• Sleeving: Always sleeve your proxy cards. Not only does this protect them, but it also helps them blend in with genuine cards during play.

Ethical Considerations and Community Perspective

While printing proxies is a common practice within the MTG community, it’s crucial to approach this with respect for the game’s creators and the legal boundaries.

Proxies should never be sold or passed off as genuine cards, as this undermines the integrity of the game and violates copyright laws. The community generally accepts proxies for personal use, especially in casual settings, where the focus is on enjoying the game rather than the monetary value of the cards.

MTG Proxies: Balancing Ethics and Accessibility

The use of MTG proxies raises ethical considerations. While Wizards of the Coast allows proxies in some casual and playtesting scenarios, the company strictly prohibits their use in sanctioned events. 

The distinction between proxies used for personal enjoyment and counterfeit cards intended to deceive buyers is significant. Ethical use of proxies respects the creator’s rights and the game’s economy, avoiding any actions that could harm the value of genuine cards or the overall player experience.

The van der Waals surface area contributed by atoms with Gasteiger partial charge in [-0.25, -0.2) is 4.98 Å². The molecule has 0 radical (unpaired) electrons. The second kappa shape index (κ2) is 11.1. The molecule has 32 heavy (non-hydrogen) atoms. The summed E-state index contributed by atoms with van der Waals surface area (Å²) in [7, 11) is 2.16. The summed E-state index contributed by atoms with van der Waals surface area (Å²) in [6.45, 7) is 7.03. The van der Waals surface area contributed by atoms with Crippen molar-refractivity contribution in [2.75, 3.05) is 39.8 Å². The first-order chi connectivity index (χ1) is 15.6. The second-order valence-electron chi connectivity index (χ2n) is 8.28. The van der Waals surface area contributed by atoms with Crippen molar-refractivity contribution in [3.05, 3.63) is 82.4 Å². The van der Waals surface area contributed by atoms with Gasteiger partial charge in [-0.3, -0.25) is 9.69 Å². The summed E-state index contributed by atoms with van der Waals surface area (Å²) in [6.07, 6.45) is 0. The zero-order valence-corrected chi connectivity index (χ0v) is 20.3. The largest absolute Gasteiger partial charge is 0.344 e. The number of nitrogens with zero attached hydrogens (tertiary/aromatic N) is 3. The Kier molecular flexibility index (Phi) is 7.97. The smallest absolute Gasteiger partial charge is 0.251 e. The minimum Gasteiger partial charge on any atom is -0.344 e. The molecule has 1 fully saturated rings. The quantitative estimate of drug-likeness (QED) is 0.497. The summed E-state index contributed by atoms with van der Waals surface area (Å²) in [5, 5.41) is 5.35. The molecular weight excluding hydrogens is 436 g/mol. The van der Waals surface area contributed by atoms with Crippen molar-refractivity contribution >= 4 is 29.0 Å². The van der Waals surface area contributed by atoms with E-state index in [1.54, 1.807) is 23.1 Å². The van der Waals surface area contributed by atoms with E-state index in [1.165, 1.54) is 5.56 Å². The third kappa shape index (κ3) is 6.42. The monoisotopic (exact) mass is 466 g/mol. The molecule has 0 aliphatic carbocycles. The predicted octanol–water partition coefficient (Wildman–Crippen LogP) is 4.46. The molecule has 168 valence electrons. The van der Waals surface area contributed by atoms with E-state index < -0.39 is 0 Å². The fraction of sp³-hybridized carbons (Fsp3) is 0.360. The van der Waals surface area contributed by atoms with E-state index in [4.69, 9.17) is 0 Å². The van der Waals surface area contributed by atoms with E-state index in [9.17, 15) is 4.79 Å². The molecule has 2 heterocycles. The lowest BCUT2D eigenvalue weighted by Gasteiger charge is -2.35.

Community acceptance of proxies varies, with some playgroups welcoming their use for casual games and others preferring only official cards. Communication and consent among players are key to ensuring a positive gameplay experience when proxies are involved.


What is the standard size of Magic: The Gathering cards?

Magic: The Gathering cards have a standard size of approximately 2.5 inches by 3.5 inches (63.5 mm by 88.9 mm). This uniform size ensures consistency in gameplay, handling, and shuffling.

Why do people use MTG proxies?

People use MTG proxies for various reasons, including playtesting new decks without the need to purchase expensive cards, replacing lost or damaged cards, and making the game more accessible to players who cannot afford the high costs of some original cards.

Are MTG proxies legal in official tournaments?

No, MTG proxies are not legal in official tournament play. The use of proxies is typically limited to casual play among friends or playtesting within private groups. Official tournaments require genuine Magic: The Gathering cards.


The world of Magic: The Gathering is vast, encompassing not only the strategic depth of the game but also a vibrant community of players. MTG proxies, when used responsibly, offer a way to explore new decks and strategies without financial burden, making the game more accessible and enjoyable for a wider audience. 

However, the use of proxies comes with the responsibility to honor the game’s integrity and the creative work behind each card.

As we delve deeper into MTG proxies and the specifics of card sizes, it’s clear that these aspects of the game are not just about the physical cards themselves but about fostering an inclusive, respectful, and engaged community of players.

The Gathering lies in the shared experience it offers, transcending the mere dimensions of its cards.